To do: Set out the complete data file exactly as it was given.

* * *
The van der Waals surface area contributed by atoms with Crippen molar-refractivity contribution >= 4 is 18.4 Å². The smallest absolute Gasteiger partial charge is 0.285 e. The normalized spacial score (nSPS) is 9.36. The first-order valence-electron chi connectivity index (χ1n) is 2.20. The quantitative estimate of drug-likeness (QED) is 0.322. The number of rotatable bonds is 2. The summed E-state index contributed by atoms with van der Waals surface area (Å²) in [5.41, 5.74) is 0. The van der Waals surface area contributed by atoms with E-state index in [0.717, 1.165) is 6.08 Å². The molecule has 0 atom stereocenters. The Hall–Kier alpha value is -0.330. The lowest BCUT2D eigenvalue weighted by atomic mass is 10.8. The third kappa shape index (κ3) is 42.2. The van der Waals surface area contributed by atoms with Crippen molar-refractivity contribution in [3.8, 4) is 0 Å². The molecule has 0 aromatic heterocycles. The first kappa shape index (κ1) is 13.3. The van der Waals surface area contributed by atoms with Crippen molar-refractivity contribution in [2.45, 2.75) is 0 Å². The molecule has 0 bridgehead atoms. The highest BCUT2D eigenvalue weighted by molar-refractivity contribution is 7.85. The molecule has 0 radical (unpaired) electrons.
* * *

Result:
The van der Waals surface area contributed by atoms with Crippen molar-refractivity contribution >= 4 is 18.4 Å². The smallest absolute Gasteiger partial charge is 0.285 e. The normalized spacial score (nSPS) is 9.36. The first-order valence-electron chi connectivity index (χ1n) is 2.20. The quantitative estimate of drug-likeness (QED) is 0.322. The number of rotatable bonds is 2. The summed E-state index contributed by atoms with van der Waals surface area (Å²) in [5.41, 5.74) is 0. The van der Waals surface area contributed by atoms with E-state index in [0.717, 1.165) is 6.08 Å². The molecule has 0 atom stereocenters. The Hall–Kier alpha value is -0.330. The lowest BCUT2D eigenvalue weighted by atomic mass is 10.8. The third kappa shape index (κ3) is 42.2. The van der Waals surface area contributed by atoms with Crippen molar-refractivity contribution in [3.8, 4) is 0 Å². The molecule has 0 aromatic heterocycles. The first kappa shape index (κ1) is 13.3. The van der Waals surface area contributed by atoms with Crippen molar-refractivity contribution in [2.45, 2.75) is 0 Å². The molecule has 0 bridgehead atoms. The highest BCUT2D eigenvalue weighted by molar-refractivity contribution is 7.85. The molecule has 0 radical (unpaired) electrons.